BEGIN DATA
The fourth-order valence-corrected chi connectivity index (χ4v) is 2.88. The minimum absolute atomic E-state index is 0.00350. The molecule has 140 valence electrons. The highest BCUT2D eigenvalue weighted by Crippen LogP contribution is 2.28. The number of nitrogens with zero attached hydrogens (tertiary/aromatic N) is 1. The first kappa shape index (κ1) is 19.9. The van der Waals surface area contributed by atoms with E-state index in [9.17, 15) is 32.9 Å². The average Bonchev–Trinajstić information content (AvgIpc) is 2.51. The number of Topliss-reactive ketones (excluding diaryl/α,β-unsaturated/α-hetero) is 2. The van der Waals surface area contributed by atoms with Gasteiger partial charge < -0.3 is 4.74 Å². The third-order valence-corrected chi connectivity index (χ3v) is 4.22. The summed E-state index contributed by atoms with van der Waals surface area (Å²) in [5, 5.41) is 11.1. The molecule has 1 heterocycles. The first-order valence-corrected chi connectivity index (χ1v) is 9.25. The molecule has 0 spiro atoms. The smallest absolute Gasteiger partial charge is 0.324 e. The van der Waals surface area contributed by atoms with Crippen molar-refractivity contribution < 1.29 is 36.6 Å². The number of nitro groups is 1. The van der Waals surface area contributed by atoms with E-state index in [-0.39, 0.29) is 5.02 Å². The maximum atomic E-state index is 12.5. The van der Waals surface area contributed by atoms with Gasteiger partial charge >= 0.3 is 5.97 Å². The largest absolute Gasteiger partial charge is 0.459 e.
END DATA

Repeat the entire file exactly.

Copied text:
The fourth-order valence-corrected chi connectivity index (χ4v) is 2.88. The minimum absolute atomic E-state index is 0.00350. The molecule has 140 valence electrons. The highest BCUT2D eigenvalue weighted by Crippen LogP contribution is 2.28. The number of nitrogens with zero attached hydrogens (tertiary/aromatic N) is 1. The first kappa shape index (κ1) is 19.9. The van der Waals surface area contributed by atoms with E-state index in [9.17, 15) is 32.9 Å². The average Bonchev–Trinajstić information content (AvgIpc) is 2.51. The number of Topliss-reactive ketones (excluding diaryl/α,β-unsaturated/α-hetero) is 2. The van der Waals surface area contributed by atoms with Gasteiger partial charge < -0.3 is 4.74 Å². The third-order valence-corrected chi connectivity index (χ3v) is 4.22. The summed E-state index contributed by atoms with van der Waals surface area (Å²) in [5, 5.41) is 11.1. The molecule has 1 heterocycles. The first-order valence-corrected chi connectivity index (χ1v) is 9.25. The molecule has 0 spiro atoms. The smallest absolute Gasteiger partial charge is 0.324 e. The van der Waals surface area contributed by atoms with Crippen molar-refractivity contribution < 1.29 is 36.6 Å². The number of nitro groups is 1. The van der Waals surface area contributed by atoms with E-state index in [-0.39, 0.29) is 5.02 Å². The maximum atomic E-state index is 12.5. The van der Waals surface area contributed by atoms with Gasteiger partial charge >= 0.3 is 5.97 Å². The largest absolute Gasteiger partial charge is 0.459 e.